The village of Odiham in Hampshire is closely associated with Britain’s Royal Air Force, as the base at RAF Odiham is the home of the iconic Chinook helicopter. The nearby town of Aldershot is considered the home of the British Army, for whom the nickname “Tommy” became synonymous over the 19th and 20th centuries. But the eponymous Tommy was born in Odiham.
According to records, Thomas Atkins began serving in the British Army on August 31, 1815, as a private in the No. 6 Company of the 1st Battalion in Foot Regiment. But Thomas “Tommy” Atkins may not have actually existed. Thomas Atkins was a name used by the War Office when they produced a model example of how a soldier’s record of service should be completed within the Soldiers Account Book.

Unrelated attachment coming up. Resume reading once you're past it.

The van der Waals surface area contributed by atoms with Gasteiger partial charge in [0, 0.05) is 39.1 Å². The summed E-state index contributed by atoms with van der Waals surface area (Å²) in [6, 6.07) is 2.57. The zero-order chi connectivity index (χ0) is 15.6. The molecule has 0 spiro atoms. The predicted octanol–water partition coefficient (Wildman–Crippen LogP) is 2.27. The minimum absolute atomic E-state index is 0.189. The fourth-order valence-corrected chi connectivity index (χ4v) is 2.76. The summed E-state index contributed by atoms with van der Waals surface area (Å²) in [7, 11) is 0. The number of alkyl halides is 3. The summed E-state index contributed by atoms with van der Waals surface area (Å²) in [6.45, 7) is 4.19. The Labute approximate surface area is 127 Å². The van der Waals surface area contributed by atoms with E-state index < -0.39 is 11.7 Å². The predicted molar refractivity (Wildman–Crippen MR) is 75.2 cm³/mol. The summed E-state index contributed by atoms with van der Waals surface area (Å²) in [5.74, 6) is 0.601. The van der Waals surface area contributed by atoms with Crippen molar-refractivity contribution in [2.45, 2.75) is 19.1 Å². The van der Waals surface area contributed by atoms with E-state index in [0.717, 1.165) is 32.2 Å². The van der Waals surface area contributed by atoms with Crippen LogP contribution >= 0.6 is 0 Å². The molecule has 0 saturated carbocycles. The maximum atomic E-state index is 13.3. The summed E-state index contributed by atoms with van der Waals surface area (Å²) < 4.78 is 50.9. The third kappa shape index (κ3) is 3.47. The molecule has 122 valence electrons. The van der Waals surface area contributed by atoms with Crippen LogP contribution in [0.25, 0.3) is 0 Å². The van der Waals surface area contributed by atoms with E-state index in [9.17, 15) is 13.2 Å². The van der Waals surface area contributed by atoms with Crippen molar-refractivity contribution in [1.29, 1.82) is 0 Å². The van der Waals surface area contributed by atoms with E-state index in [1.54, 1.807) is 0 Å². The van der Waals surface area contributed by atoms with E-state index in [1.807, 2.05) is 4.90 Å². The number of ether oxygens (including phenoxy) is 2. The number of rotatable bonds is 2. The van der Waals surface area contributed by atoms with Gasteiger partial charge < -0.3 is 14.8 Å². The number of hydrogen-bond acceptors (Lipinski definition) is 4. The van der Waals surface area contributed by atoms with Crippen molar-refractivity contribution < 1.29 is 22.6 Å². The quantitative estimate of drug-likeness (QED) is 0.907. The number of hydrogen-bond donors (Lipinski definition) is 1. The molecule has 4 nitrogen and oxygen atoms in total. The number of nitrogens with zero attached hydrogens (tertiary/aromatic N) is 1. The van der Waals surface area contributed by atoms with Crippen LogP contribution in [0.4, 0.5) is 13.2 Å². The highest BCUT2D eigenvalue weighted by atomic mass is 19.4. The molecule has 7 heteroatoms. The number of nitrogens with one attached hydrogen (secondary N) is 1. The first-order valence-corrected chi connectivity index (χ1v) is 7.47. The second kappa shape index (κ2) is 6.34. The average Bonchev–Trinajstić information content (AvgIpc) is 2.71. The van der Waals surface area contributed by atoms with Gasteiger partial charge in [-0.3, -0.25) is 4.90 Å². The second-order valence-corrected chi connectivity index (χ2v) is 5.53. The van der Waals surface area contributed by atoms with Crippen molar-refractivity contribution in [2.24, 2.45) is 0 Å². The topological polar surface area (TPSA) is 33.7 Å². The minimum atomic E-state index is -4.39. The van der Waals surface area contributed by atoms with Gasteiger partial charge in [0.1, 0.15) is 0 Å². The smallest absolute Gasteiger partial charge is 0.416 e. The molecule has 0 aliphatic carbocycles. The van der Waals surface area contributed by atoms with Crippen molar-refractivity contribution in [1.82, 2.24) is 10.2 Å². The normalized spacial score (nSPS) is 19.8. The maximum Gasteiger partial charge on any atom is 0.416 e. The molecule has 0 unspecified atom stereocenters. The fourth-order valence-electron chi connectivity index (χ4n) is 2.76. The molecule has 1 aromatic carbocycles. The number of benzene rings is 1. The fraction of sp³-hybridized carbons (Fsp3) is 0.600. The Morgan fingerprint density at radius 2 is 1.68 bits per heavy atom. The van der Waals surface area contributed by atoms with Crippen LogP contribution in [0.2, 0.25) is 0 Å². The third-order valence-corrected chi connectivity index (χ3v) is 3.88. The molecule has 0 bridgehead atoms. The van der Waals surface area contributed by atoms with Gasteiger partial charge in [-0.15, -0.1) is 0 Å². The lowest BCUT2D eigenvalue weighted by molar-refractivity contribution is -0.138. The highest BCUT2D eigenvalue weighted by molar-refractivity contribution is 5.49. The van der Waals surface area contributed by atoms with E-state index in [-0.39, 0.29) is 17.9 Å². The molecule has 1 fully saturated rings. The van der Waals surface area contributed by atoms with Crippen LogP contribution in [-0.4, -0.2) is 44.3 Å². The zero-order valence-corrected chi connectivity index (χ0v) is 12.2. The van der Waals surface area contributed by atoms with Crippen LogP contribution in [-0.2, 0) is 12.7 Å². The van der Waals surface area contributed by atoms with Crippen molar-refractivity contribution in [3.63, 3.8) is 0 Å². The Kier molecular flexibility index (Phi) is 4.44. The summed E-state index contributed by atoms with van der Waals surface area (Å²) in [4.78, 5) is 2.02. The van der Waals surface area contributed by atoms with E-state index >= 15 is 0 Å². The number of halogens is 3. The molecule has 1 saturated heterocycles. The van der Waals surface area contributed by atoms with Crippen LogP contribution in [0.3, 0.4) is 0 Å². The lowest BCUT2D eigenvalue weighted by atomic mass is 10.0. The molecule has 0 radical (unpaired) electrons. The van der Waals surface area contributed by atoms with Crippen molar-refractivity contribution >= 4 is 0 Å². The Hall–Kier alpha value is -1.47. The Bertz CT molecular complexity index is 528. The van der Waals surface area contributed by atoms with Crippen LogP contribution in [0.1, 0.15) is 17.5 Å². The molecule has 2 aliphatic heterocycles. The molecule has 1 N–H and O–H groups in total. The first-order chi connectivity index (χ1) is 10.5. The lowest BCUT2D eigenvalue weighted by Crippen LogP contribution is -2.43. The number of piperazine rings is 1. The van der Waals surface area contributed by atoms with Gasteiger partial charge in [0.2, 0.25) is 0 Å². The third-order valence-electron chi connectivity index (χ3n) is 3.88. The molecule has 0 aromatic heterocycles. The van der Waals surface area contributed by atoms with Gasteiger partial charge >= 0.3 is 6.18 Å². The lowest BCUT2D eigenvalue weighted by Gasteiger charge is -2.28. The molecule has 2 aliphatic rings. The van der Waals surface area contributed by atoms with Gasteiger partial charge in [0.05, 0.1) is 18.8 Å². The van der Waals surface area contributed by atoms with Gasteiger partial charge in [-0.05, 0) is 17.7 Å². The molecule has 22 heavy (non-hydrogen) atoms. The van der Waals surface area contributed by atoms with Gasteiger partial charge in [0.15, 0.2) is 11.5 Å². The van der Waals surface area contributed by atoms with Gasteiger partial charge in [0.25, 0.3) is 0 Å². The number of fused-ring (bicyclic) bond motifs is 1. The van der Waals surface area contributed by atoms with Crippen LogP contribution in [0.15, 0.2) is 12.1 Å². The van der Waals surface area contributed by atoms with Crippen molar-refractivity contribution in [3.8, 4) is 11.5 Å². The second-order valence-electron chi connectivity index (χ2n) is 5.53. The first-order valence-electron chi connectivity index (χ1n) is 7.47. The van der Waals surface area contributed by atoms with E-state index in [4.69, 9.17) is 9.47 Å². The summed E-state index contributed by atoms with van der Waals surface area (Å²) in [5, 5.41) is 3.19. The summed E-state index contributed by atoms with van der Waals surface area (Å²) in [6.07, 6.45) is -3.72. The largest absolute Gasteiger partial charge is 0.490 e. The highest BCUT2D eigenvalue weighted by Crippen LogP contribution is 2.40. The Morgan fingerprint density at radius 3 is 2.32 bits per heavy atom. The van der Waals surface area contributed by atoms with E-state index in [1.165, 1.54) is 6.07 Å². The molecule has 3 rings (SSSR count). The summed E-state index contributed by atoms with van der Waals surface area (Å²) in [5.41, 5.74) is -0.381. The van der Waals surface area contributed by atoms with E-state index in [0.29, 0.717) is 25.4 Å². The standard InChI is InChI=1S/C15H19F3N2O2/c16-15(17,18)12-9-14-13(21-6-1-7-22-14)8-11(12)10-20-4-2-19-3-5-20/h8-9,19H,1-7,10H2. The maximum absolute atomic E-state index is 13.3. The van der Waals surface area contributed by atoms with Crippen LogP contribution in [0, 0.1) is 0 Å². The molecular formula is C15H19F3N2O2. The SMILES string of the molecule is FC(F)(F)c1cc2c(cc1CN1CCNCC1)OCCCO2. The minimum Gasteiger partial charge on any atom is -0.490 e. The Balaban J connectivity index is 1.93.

The Soldiers Account Book listed Thomas Atkins’s position, regiment, and place of birth, the village of Odiham. Though the book’s Private was likely inspired by a preexisting moniker ascribed to Britain’s common soldiers, it is from the War Office’s Odiham-born example that allies—and later enemies—took inspiration when nicknaming the British Army’s Tommys, during the First World War.